Clark County commissioners might extend a controversial half-percent sales tax that is set to expire at the end of the year.
Clark County Administrator Nathan Kennedy recommended commissioners extend the half-percent tax because eliminating it or reducing it by a quarter percent could result in the loss of between $2.5 million and $5.5 million in revenue, leading to likely staff and service cuts.
“We could absorb some of that by reducing capital improvements, but the majority of that would be actual people and services,” Kennedy said.
His comments came during a budget review Tuesday in which he said the overall financial outlook for 2013 looks good, but he cautioned that reductions to the temporary sales tax could lead to major financial trouble.
The total sales tax in Clark County stands at 7 percent, including the temporary half-percent county commissioners extended in February 2011 for 30 months.
The half-percent sales tax brought in more than $7.1 million last year and is projected to bring in more than $7.3 million this year.
If the temporary tax is reduced to a quarter percent, Kennedy projected that the county could be in the red by $770,000 by the end of 2015 and sink deeper to be more than $3.7 million in the hole by end of 2016.
If the tax is eliminated, the county could face deficits of more than $7.7 million by the end of 2015 and more than $14.6 million by the end of 2016, estimates show. By 2017, it could be more than $21 million in the red, according to Kennedy.
But if the tax is extended, the county budget is projected to have a year-end balance of $5.6 million in 2014 and $6.2 million in 2015. By 2016, the county is projected to end the year with more than $7.2 million.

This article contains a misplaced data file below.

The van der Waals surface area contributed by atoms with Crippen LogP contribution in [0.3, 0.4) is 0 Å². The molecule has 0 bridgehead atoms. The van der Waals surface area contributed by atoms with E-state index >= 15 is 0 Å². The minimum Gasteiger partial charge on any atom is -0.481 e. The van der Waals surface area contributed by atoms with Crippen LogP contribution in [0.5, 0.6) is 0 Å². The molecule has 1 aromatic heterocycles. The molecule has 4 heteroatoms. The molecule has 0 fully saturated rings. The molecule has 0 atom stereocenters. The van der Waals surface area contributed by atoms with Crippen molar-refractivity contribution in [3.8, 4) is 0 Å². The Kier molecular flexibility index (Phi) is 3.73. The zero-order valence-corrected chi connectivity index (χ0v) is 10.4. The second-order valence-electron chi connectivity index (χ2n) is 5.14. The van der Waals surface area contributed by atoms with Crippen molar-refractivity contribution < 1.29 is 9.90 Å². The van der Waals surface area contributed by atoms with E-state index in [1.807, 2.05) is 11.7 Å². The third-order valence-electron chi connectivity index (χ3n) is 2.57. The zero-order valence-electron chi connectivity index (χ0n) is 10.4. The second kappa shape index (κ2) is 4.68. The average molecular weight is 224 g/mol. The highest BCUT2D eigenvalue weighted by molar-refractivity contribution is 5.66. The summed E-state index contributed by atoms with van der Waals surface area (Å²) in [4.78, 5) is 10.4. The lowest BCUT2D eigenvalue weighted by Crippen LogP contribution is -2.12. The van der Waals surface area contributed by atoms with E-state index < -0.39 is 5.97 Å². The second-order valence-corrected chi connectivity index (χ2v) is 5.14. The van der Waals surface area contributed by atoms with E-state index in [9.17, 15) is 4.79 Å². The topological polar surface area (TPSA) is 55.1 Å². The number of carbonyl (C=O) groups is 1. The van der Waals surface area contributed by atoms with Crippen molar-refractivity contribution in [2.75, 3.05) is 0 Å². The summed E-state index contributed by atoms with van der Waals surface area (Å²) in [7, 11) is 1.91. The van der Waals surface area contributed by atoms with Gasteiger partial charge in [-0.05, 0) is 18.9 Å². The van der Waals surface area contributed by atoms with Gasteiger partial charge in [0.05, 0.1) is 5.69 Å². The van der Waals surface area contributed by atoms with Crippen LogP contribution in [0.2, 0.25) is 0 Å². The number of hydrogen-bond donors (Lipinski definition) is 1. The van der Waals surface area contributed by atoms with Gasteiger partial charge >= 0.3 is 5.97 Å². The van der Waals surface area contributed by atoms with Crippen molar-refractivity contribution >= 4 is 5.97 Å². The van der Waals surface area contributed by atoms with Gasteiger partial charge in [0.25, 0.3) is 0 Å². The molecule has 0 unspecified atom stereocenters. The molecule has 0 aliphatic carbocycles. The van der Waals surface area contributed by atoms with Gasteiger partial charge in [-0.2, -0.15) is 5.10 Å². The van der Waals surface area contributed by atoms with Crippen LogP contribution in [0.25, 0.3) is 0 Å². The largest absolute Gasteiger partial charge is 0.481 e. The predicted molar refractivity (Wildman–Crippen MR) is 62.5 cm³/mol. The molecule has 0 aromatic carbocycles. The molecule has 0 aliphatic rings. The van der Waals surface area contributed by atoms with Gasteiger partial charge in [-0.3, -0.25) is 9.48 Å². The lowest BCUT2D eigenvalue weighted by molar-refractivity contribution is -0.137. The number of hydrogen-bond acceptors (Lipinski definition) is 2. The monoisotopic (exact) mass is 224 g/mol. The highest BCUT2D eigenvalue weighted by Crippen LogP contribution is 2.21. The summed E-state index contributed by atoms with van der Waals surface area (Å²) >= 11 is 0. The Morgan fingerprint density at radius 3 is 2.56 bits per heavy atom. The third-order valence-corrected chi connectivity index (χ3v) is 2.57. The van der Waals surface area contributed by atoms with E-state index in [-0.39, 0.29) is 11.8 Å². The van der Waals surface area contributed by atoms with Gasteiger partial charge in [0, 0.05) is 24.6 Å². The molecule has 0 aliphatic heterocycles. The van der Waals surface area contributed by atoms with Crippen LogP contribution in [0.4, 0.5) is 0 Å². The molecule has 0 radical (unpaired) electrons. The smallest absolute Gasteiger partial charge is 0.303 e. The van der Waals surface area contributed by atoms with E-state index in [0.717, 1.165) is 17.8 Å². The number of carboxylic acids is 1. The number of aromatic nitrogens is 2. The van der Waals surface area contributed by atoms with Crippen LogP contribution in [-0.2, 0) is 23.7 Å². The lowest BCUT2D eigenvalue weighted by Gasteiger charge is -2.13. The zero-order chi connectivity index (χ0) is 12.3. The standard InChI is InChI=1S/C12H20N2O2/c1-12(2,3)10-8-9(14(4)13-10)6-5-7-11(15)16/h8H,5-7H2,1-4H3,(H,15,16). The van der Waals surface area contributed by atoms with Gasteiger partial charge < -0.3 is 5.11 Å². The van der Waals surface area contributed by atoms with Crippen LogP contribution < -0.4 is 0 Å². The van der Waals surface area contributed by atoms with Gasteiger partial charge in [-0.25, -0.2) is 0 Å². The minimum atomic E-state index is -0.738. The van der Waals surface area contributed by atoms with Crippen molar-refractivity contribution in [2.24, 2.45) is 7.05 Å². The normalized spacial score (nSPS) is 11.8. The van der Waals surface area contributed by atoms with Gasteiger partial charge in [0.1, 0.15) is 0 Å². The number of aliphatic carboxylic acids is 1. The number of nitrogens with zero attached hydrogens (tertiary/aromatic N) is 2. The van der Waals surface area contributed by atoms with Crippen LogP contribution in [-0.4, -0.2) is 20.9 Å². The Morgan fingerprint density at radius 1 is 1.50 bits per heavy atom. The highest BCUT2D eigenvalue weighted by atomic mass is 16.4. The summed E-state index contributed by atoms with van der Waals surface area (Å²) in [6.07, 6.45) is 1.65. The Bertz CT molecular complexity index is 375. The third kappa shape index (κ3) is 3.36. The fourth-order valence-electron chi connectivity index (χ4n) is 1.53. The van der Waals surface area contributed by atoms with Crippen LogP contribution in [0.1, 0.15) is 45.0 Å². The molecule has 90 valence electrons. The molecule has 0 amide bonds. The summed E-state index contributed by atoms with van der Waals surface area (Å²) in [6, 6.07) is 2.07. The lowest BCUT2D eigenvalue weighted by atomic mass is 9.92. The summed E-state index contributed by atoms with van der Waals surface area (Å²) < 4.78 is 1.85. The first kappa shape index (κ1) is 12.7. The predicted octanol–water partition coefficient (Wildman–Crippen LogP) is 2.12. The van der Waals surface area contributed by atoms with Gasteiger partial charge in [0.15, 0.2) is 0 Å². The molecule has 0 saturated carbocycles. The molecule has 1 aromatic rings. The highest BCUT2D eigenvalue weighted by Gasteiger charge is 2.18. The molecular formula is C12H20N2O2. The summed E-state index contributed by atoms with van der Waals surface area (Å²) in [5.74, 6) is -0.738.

Clark County Commissioners John Detrick and Rick Lohnes said last year they would consider reducing the temporary tax by a quarter percent if county revenues increased by $3 million to $4 million from casino taxes and how much the county receives in Local Government Funds shared from the state.
But Kennedy said current casino revenue projections stand at about $1.2 million annually and state funding, though unclear, won’t replace the amount brought in from the half-percent sales tax.
Commissioners will hold two public hearings on the issue this summer and will vote on whether to extend, reduce or eliminate the tax in September.
County commissioners said they will consider all options before making a decision.
“We’re still going to review it. The verdict is not settled yet. We’re going to have to wait until after July, in my opinion. I would like to reduce it a quarter, but I’m going to listen to what my administrator says,” Detrick said.
“If we have a $5 million deficit because we eliminate it in 2014, we have a responsibility to provide services to the citizens of Clark County and that would not be acceptable,” he said.
Lohnes said they have to wait until the state budget is approved before they make a decision.
“I’d love to be able to reduce the sales tax, but I’m waiting to see what the heck is going to happen with the governors budget,” Lohnes said.
Mary Katherine Foley, 60, a Springfield resident said she hopes commissioners decide to reduce the sales tax.
“With the way the economy is and job wise, it’s too high,” Foley said. “I’d hate to see (the county lose money), yet I think that economy-wise if they reduce it, it would be better.”
The Springfield News-Sun knows taxes are an important issue to you. That’s why Reporter Tiffany Y. Latta digs into Clark County budgets, including tracking debates on whether to extend or cut a temporary sales tax.